On the other hand, a better ability to navigate limits the areas for walking, and even so, if we find the trails or hiking trails, we will find a greater number of mosquitoes than during the low water season.
Once you’ve decided on visiting the Peruvian Amazon rainforest in the rainy season it is useful to know what to bring and wear. The obvious first place to start is to bring a rain coat! However, it is helpful to bring other clothes that stand a chance of drying quicker (bearing in mind that this is a very humid environment, and nothing dries that well).
Typical hiking gear is often made out of material that is fast drying and could be your best bet. In general, light, loose fitting clothing is best. Ideally, your clothing will cover your arms and legs, because this will help to protect you from those annoying mosquitos. On that note, do not forget to bring insect repellant, and as mentioned, the Amazon region is warm at all times of year, so sunscreen is important.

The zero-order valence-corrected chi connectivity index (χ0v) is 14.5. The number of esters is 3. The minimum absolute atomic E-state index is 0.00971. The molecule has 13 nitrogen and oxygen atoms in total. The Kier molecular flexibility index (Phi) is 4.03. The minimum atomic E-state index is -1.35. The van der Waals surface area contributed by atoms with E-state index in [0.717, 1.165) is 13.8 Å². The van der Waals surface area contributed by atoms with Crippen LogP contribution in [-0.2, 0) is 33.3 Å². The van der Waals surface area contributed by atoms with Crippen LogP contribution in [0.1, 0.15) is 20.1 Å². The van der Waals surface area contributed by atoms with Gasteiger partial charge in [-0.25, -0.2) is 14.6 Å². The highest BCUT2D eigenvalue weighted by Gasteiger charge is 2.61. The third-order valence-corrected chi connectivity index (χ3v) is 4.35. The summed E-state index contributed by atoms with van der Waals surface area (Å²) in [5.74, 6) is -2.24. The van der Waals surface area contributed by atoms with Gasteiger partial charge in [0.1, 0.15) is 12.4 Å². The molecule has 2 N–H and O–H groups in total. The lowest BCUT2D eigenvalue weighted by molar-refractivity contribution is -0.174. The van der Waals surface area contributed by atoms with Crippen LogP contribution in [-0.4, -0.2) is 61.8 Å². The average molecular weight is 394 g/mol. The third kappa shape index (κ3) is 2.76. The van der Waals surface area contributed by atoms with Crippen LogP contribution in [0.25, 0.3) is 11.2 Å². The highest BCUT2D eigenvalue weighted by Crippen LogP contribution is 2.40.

You may want to bring hiking boots, but most lodges, and certainly the upper end luxury lodges ones will also have rubber boots that you can borrow for the duration of your stay. They are well stocked with a wide range of different sizes. Rubber boots are the way to go in the Peruvian rainforest, whether it is rainy or dry season, because either way the ground is usually pretty wet.
The dry season in the Amazon coincides with winter in the Southern Hemisphere (April to November). This is the warmest season in the Amazon, with temperatures averaging 36ºC. Despite its name, the dry season still features occasional showers and showers.